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Loss of pigment on beak


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#1 summerturtles

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Posted 06 October 2013 - 04:13 PM

Hello,

 

I posted for help with my new-to-me three toed box turtles a bit over a year ago.   I am happy to report that they are doing very well.  The male has popped some beautiful orange markings after spending a couple summers outside.  Last year, he began losing pigment in his beak and now it's all white.   My vet wasn't sure how to explain it but I have been able to find pictures of other three-toeds with white beaks.  Can someone explain to me why this has happened?  

 

Thanks!



#2 Millerlite

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Posted 06 October 2013 - 04:19 PM

any pictures? males will develop very bright colors on there face and neck, Even white will show up on there face. It can be just his mature colors coming in, or somthing else hard to say without seeing it.

 

Kyle



#3 summerturtles

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Posted 06 October 2013 - 04:36 PM

He is over 30 years old, so certainly is mature.   The loss of pigment is on the beak, rather than on his face.  I have  photos but have never been successful in attaching them here.  



#4 BoxTurtleLover

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Posted 06 October 2013 - 04:49 PM

He is over 30 years old, so certainly is mature.   The loss of pigment is on the beak, rather than on his face.  I have  photos but have never been successful in attaching them here.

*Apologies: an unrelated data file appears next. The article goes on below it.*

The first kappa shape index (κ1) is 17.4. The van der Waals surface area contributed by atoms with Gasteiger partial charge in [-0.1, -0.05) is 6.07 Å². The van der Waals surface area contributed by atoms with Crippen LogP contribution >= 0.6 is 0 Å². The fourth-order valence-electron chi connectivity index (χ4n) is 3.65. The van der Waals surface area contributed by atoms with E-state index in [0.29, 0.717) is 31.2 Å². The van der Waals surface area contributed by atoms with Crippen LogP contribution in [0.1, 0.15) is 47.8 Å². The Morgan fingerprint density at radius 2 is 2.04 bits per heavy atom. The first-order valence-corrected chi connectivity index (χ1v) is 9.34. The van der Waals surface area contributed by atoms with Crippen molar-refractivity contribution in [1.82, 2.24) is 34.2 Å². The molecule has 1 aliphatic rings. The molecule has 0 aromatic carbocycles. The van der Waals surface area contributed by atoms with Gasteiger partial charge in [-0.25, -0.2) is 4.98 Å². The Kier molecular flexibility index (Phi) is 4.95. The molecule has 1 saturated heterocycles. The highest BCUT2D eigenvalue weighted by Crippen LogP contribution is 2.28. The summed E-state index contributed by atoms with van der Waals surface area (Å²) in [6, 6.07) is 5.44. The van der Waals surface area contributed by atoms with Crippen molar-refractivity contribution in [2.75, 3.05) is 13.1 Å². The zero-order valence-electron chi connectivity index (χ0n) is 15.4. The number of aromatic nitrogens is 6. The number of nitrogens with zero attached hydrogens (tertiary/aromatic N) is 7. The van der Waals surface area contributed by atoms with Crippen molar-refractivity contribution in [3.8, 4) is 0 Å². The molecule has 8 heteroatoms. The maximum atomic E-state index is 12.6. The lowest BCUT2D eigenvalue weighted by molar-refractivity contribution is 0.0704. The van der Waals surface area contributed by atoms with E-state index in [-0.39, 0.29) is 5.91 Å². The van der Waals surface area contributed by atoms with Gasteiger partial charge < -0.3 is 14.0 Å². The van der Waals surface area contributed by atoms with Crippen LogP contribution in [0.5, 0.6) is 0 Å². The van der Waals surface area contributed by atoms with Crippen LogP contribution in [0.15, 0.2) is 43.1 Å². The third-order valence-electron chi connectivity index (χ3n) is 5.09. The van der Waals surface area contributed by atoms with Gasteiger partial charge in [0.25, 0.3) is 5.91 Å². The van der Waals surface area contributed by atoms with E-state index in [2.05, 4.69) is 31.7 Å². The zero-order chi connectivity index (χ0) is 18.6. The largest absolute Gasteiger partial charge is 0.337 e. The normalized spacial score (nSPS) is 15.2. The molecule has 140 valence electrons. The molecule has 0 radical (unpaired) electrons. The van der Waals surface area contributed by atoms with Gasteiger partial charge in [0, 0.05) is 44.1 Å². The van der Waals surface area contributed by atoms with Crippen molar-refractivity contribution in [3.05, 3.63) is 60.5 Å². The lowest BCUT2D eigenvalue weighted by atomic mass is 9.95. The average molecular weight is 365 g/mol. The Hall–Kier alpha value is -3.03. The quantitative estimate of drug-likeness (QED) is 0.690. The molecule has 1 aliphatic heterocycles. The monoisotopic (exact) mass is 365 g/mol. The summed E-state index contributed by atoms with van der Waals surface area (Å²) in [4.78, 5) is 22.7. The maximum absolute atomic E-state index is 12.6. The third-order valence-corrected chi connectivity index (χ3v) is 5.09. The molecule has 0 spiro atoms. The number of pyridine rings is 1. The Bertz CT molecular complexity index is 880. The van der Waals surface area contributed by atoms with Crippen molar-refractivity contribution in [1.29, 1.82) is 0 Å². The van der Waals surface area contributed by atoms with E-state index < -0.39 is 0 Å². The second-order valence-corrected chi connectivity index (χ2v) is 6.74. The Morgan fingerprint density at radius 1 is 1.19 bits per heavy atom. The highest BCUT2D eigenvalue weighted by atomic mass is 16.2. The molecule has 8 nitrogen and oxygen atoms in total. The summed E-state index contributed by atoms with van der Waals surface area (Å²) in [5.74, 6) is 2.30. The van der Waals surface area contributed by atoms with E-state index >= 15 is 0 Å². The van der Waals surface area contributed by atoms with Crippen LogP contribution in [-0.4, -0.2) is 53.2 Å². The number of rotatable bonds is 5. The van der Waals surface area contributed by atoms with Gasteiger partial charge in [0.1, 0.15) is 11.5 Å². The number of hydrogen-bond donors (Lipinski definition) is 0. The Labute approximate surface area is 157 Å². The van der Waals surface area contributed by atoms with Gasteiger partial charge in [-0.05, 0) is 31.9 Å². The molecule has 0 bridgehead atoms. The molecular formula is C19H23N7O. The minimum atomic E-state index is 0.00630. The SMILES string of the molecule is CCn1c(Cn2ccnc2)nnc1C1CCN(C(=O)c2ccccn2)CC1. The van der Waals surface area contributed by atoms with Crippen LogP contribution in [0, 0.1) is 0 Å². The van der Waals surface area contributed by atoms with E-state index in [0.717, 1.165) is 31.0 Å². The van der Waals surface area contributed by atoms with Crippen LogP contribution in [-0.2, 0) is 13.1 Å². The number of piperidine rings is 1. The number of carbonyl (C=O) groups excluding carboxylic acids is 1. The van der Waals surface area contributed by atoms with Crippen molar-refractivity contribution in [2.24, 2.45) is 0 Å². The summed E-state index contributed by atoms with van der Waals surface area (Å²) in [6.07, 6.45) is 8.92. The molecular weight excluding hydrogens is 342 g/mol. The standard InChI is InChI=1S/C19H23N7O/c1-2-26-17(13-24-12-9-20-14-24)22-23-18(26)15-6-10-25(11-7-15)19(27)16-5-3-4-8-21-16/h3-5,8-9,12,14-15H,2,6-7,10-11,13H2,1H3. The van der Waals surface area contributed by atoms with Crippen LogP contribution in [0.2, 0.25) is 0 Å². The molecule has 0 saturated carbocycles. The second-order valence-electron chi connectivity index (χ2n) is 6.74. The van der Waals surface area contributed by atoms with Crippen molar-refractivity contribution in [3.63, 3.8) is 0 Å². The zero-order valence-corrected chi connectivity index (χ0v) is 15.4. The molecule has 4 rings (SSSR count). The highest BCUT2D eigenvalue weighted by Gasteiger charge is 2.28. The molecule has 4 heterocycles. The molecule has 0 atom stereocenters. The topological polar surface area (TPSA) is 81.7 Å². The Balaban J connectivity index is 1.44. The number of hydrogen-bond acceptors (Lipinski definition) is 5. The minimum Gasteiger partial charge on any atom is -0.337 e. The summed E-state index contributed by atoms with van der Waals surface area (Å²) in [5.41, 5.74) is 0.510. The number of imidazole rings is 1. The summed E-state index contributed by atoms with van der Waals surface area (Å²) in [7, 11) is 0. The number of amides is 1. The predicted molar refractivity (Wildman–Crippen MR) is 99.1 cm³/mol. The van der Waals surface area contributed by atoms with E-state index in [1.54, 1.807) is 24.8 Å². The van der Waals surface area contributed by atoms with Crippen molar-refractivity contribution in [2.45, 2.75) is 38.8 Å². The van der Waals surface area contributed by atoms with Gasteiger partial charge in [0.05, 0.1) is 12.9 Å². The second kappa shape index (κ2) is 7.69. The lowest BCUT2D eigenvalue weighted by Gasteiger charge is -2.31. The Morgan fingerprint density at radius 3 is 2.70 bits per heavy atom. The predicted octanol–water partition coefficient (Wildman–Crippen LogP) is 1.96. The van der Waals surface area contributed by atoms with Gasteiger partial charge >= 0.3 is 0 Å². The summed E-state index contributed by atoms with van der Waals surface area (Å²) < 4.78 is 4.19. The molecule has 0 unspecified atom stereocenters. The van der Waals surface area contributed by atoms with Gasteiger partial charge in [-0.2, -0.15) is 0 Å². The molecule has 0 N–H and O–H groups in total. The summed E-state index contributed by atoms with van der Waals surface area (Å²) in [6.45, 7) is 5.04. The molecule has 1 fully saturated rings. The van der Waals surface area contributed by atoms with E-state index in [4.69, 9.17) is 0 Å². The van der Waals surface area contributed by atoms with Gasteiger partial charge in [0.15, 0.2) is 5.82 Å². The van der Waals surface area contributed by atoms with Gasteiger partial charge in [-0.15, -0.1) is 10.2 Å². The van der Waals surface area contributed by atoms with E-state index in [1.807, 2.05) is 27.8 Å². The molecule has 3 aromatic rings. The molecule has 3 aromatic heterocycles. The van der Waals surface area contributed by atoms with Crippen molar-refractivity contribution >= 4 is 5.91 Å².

I believe you may have to have a certain number of postings to be able to upload photos for publishing on here.  Uncertain as to that.  But on the forum main page is a thread as to how to post photos in the forum.  After looking at it if you put your photos on an outside source like Photobucket or Flckr, you can put the link to those photos here in your posting.  Photos of your turtles beak would really help.  Do you know for certain the turtle is over 30 years old....unless one knows the exact day a turtle comes out of the egg, or has hatched the turtle themselves, or has had it in one's possession since a hatchling for that period of time, it's almost impossible to tell an adult box turtle's age unless they are "seniors" and starting to get smoother shells and other shell changes.



#5 summerturtles

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Posted 06 October 2013 - 04:52 PM

I know he has been in captivity for 25 years and was not a baby when he was acquired.   I don't know the original owners, so can't get anymore information than that.


OH, and his shell is very smooth.   :)    I don't have an account at any online photo sites, so will have to go investigate that.



#6 summerturtles

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Posted 06 October 2013 - 05:25 PM

Pictures:

 

SNug1.jpg snug2.jpg



#7 Millerlite

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Posted 06 October 2013 - 10:19 PM